The silence that characterizes the Israeli-Palestinian political process is deafening in its totality. Each side is firmly entrenched in its positions and resolutely convinced that it is right. The Palestinian leadership has presented its requirements for a two-state solution, but is not ready to return to the negotiating table as long as Israel continues to build settlements in the West Bank. For its part, Israel's current leadership is not willing to present its peace plan and demands a return to the negotiating table without preconditions, not even a partial building freeze.
The Obama administration is in disarray as it confronts the situation in the greater Middle East: It is committed to leaving Iraq and Afghanistan, friendly regimes are collapsing, and the Israeli-Palestinian conflict continues to be a reason, or pretext, for anger at the United States, making it difficult for moderate Arab leaders to fill the vacuum vis-a-vis Iran that will be created after an American withdrawal from the region.
The right approach, in my view, would be to accept Israel's position on negotiations without preconditions and the Palestinian view regarding the need for each side to present its comprehensive vision for a solution, with the intention of achieving peace based on the 1949 armistice lines between Israel and Jordan, and in the spirit of the Clinton parameters of 2000, and the informal Geneva Initiative of 2003. But such a solution is unrealistic right now.
Netanyahu's government is not ready to pay even the minimal price demanded by the pragmatic Palestinian leadership of Mahmoud Abbas and Salam Fayyad. The Palestinian leadership is not able to coerce Hamas into accepting its authority and thus cannot include Gaza in any perceivable solution. Thus, even if the two sides were able to sign a permanent agreement, as I hope, it could only be implemented in the West Bank.
A practical way to get out of the current deadlock is for the U.S. to plan an international peace conference for this coming October 30, which will mark the 20th anniversary of the Madrid Conference, and dedicate the time until then to preparing a detailed and agreed-upon invitation to the gathering. As was the case with Madrid, no decision would be made during this conference. Conclusive and parallel negotiations would take place immediately after between Israel and the Palestine Liberation Organization, Syria and Lebanon, as well as multilateral negotiations in which Arab states, Israel and other countries from around the world would convene to deal with issues like water, the environment, refugee rehabilitation, arms control, and economic operations in the Middle East.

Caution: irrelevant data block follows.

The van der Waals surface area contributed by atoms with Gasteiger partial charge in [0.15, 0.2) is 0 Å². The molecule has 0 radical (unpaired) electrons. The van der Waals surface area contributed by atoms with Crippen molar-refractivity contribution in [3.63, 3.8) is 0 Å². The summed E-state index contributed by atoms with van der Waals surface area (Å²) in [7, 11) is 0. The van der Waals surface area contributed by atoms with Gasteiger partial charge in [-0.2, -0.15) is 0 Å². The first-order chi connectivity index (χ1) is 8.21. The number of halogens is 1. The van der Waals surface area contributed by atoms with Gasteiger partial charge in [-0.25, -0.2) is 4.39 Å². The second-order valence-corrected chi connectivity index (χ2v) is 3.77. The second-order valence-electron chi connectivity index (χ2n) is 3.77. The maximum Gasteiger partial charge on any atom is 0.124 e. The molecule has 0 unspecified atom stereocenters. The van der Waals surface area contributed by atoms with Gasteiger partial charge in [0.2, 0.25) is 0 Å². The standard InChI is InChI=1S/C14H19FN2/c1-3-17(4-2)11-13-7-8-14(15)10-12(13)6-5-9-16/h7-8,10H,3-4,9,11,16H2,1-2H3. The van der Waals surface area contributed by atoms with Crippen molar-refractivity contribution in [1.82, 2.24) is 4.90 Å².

My advice to the Obama administration would be to consult with former Secretary of State James Baker, who achieved the unbelievable two decades ago when he brought together for the first time the Israeli leadership with the Palestinian and Syrian leadership. (During the Geneva Conference convened by Henry Kissinger after the Yom Kippur War in December 1973, the Palestinians were not invited and the Syrians refused to participate. ) Baker's greatest contribution was to assure the involved parties that there would be no surprises during the event, and no votes taken - only speeches in the conference hall and press conferences outside of the meetings.
All the substantial content of the conference was condensed into the agreed-upon invitation in which two sponsors, the United States and the Soviet Union, laid out the principles that would serve as a basis for the discussions, how the negotiations would be handled after the gathering, and even a date for when those negotiations would be launched.
That original invitation also stated that the international conference could "reconvene only with the consent of all the parties." Now is the time to implement this. Perhaps it is naive to suggest, but it might be a wise move by the administration to ask Baker to repeat what he did 20 years ago - to come to the region to discuss such a conference with Israel, the PLO, Syria and Lebanon. With their help, he could update the basis for renewed negotiations, considering that in the intervening years, a peace agreement has been signed between Israel and Jordan, the Palestinian Authority has been established as a result of the Oslo agreement, and the Quartet (U.S., Russia, EU and the UN ) has been established. The process of preparing the invitations will push the parties into new involvement in resolving the Israeli-Arab conflict and to enter into the negotiations that will be renewed as a result - if only because when parties sit and talk with each other, the chances of finding a solution are much better than when they remain stagnant.
Yossi Beilin served as a minister in the cabinets of Prime Ministers Yitzhak Rabin, Shimon Peres and Ehud Barak.
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